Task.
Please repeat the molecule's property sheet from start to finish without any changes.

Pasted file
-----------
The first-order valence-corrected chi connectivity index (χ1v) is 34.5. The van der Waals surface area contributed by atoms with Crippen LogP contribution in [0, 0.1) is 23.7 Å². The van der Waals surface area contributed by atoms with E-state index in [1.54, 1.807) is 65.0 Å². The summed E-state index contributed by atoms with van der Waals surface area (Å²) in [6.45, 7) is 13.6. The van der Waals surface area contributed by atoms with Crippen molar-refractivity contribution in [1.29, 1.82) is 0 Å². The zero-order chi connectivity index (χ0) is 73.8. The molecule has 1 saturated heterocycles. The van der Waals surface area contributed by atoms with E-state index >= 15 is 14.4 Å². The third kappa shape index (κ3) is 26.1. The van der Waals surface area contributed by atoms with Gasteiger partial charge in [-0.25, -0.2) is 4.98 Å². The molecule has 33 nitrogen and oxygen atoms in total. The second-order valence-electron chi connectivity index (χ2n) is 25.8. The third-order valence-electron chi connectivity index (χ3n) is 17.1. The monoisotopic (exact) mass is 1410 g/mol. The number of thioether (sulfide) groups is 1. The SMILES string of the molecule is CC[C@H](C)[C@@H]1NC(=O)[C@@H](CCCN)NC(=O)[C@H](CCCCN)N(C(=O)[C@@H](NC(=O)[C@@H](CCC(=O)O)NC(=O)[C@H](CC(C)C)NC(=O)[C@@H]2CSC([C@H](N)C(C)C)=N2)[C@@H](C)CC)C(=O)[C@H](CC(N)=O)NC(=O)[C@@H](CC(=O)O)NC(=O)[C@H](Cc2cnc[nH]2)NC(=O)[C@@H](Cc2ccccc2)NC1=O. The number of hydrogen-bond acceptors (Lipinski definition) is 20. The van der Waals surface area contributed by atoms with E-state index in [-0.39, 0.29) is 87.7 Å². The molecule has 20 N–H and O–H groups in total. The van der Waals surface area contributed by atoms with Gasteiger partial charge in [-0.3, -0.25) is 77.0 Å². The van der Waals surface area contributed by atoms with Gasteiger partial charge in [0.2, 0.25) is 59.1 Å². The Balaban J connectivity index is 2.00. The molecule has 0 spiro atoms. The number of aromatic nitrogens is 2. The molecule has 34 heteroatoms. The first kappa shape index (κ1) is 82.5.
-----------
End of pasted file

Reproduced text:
The first-order valence-corrected chi connectivity index (χ1v) is 34.5. The van der Waals surface area contributed by atoms with Crippen LogP contribution in [0, 0.1) is 23.7 Å². The van der Waals surface area contributed by atoms with E-state index in [1.54, 1.807) is 65.0 Å². The summed E-state index contributed by atoms with van der Waals surface area (Å²) in [6.45, 7) is 13.6. The van der Waals surface area contributed by atoms with Crippen molar-refractivity contribution in [1.29, 1.82) is 0 Å². The zero-order chi connectivity index (χ0) is 73.8. The molecule has 1 saturated heterocycles. The van der Waals surface area contributed by atoms with E-state index >= 15 is 14.4 Å². The third kappa shape index (κ3) is 26.1. The van der Waals surface area contributed by atoms with Gasteiger partial charge in [-0.25, -0.2) is 4.98 Å². The molecule has 33 nitrogen and oxygen atoms in total. The second-order valence-electron chi connectivity index (χ2n) is 25.8. The third-order valence-electron chi connectivity index (χ3n) is 17.1. The monoisotopic (exact) mass is 1410 g/mol. The number of thioether (sulfide) groups is 1. The SMILES string of the molecule is CC[C@H](C)[C@@H]1NC(=O)[C@@H](CCCN)NC(=O)[C@H](CCCCN)N(C(=O)[C@@H](NC(=O)[C@@H](CCC(=O)O)NC(=O)[C@H](CC(C)C)NC(=O)[C@@H]2CSC([C@H](N)C(C)C)=N2)[C@@H](C)CC)C(=O)[C@H](CC(N)=O)NC(=O)[C@@H](CC(=O)O)NC(=O)[C@H](Cc2cnc[nH]2)NC(=O)[C@@H](Cc2ccccc2)NC1=O. The number of hydrogen-bond acceptors (Lipinski definition) is 20. The van der Waals surface area contributed by atoms with E-state index in [-0.39, 0.29) is 87.7 Å². The molecule has 20 N–H and O–H groups in total. The van der Waals surface area contributed by atoms with Gasteiger partial charge in [-0.3, -0.25) is 77.0 Å². The van der Waals surface area contributed by atoms with Gasteiger partial charge in [0.2, 0.25) is 59.1 Å². The Balaban J connectivity index is 2.00. The molecule has 0 spiro atoms. The number of aromatic nitrogens is 2. The molecule has 34 heteroatoms. The first kappa shape index (κ1) is 82.5.